|Winding our way slowly up out of Elkader|
So, with that reality facing us, we moved on out of Elkader under an unrelenting Sun and climbed up and up to the highest elevations we would reach for the course. We stopped a few times under whatever shade we could find, just to drop our core temps when we had a chance. Lance was heard on several occasions praising slight puffs of air as being the best thing since sliced bread. Yes.....it was ridiculously hot. When you get that warm, you can feel an ice cube's vapor from a mile away, or so it would seem.
When we approached Ironwood Road, which has unfortunately been paved since we did the route twice in '09 and '10, Jeremy started in on how there was no way he was riding Impala Road. Now, this road has a pretty well known reputation amongst Northeast Iowa cyclists. It isn't a long road- maybe two and a half miles- three miles long? But what it lacks in length it makes up for in roughness. Typically this road, which bombs down the side of a steep, tall hill, is most like a mountain bike trail than it is a road. The bottom, (which technically speaking is a different road, I understand, but we're going with "Impala Road" anyway), runs along the Turkey River, and depending upon flooding, could be benign, or really a mess. Who knows what we'd find there, but first, there were some other things to overcome before we even got to that infamous dirt road along the Turkey River.
|Imperial Avenue was another B Level which was a great escape from the Sun and a fun road to ride up.|
|There were some giant rollers featuring steep climbing just before the dirt of Impala Road.|
Imapala Road is more than just about a B Level Maintenance road. It has a gravel section about two miles long, and there is not one single meter of it that is flat with the exception of a bridge deck at the bottom of a steep ravine. So, by the time we reached the beginning of the dirt, which is at the summit of another grunt of a climb, of course, we were obliged to "chill out" a bit. Now, it needs to be said that Jeremy managed to talk a couple of the other riders out of doing Impala Road, for fear of the roughness of it. This would come back to bite them later on, as we will see!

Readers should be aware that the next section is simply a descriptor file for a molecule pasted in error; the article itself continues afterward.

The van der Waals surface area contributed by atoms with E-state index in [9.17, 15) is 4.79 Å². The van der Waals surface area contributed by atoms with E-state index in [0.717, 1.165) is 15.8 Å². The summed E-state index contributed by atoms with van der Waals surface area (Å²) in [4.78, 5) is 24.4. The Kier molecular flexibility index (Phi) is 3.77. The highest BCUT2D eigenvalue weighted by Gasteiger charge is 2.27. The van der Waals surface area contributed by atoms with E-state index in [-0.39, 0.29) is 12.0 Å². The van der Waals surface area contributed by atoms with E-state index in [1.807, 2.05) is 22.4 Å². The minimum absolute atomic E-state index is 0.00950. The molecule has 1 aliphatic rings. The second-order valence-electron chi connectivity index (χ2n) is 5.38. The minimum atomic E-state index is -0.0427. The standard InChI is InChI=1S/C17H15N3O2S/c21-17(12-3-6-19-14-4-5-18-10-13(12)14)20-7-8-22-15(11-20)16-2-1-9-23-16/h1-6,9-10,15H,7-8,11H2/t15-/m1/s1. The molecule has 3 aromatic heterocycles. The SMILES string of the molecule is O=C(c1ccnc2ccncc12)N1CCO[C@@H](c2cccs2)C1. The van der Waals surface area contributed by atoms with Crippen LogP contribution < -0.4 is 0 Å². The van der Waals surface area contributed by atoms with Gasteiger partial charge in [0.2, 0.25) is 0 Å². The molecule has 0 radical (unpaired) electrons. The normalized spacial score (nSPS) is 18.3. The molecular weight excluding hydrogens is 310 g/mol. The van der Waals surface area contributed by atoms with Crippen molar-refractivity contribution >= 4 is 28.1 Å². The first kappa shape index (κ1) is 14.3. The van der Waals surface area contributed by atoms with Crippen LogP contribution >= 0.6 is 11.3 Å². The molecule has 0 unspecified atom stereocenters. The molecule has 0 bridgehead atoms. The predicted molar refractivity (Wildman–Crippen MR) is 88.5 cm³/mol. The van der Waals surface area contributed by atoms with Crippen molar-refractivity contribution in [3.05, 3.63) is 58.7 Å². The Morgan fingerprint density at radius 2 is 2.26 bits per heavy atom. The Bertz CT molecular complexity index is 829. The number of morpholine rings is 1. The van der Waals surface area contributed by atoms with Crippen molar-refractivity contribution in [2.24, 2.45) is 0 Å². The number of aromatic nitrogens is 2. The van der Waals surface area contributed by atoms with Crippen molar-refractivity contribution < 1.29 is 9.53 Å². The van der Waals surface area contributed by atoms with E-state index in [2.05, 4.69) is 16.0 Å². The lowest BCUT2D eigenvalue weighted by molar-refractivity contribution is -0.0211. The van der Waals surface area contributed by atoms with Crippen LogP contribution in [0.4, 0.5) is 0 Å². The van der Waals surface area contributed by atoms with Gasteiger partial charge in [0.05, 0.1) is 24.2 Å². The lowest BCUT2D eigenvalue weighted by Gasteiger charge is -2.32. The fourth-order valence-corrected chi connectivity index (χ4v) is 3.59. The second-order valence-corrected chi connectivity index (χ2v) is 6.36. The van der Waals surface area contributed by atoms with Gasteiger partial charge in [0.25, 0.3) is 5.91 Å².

So, anyway, we were taking our leisure under the shade of a crab apple tree and munching on Sun-ripened apples from another tree nearby. After a brief spell, we all managed to get back onto our bikes and bomb down the dirt, which wasn't quite as gnarly as in years past. It would seem that someone had actually been doing a bit of maintenance on this road! A bit of water erosion prevention was evident, and a lot of the rubble noted on the upper end in years past had been cleared off. Impala Road still wasn't easy, by no means, but it was fun. The lower regions being mostly affected by storm damage and rutting of the Amish folks wagon wheels.
|We kind of took over the convenience store in Elkport, much to the chagrin of the locals, it would seem.|
|The right turn on Hennipen Road. You can see the riders on the left in the distance at the foot of the big climb here.|
|At the top of the Hawk Road climb. We were all super cooked!|
I noted while I was resting on Hawk Road that my upper calves were "crawling". Like I had parasites underneath my skin. It was odd, and it looked like something from an alien freak show, but I didn't feel anything out of the ordinary. I suppose my electrolytes were depleted and my muscles were freaking out. I started to drink liquids in earnest.
|Looking back down Hawk Road the way we came up.|
I was determined to get to the top, and past the "spot", but my legs had other notions. Cramps! So, I hoofed it up the road, Jeremy did as well. I also noted others off their bikes, but some actually did make the climb and disappeared over the hill where I was laid in the ditch by a white Silverado only a year before.
|Tony and Jeremy recounting the details of an event that happened a year ago at this very spot in Clayton County.|
Oddly enough, the scene didn't really hit me one way or the other. Quite frankly, I think it was because I was so consumed with merely existing and trying to get it together to move on that the past didn't matter. I really didn't even ruminate on the crash and my experience one bit. Eventually we were moving up the road again, and I gingerly pushed against the pedals expecting a "lock-up" to occur at any moment. Thankfully, that didn't happen, and perhaps due to my taking of two Gu Energy Endurolyte caps, it didn't happen again for the rest of the day.
|The last highlight of the day for all of us was Bixby State Preserve road.|
Well, then there was the beautiful climb out of that ravine, and then on to Mission Road towards Strawberry Point. It is only a seven mile jaunt to town from the turn out of Bixby State Preserve, but it seemed to take forever, and now I was running out of steam. I stopped along with Marty and Derek and downed some gummy bears. Then I got going again. I made it back to Strawberry Point a little before 7:00pm and headed toward a convenience store to grab a Coke. Inside I saw Lance and his daughter, Josie. Lance asked kindly if I'd sit with him while his wife went for their car, since they were done, and Joe, their companion, could ferry my truck back as well. So, I kindly accepted that offer, and with 106.75 miles in the books, I finished my GTDRI for 2015.
Tomorrow: Some comments, a gear review, and final thoughts on the GTDRI '15.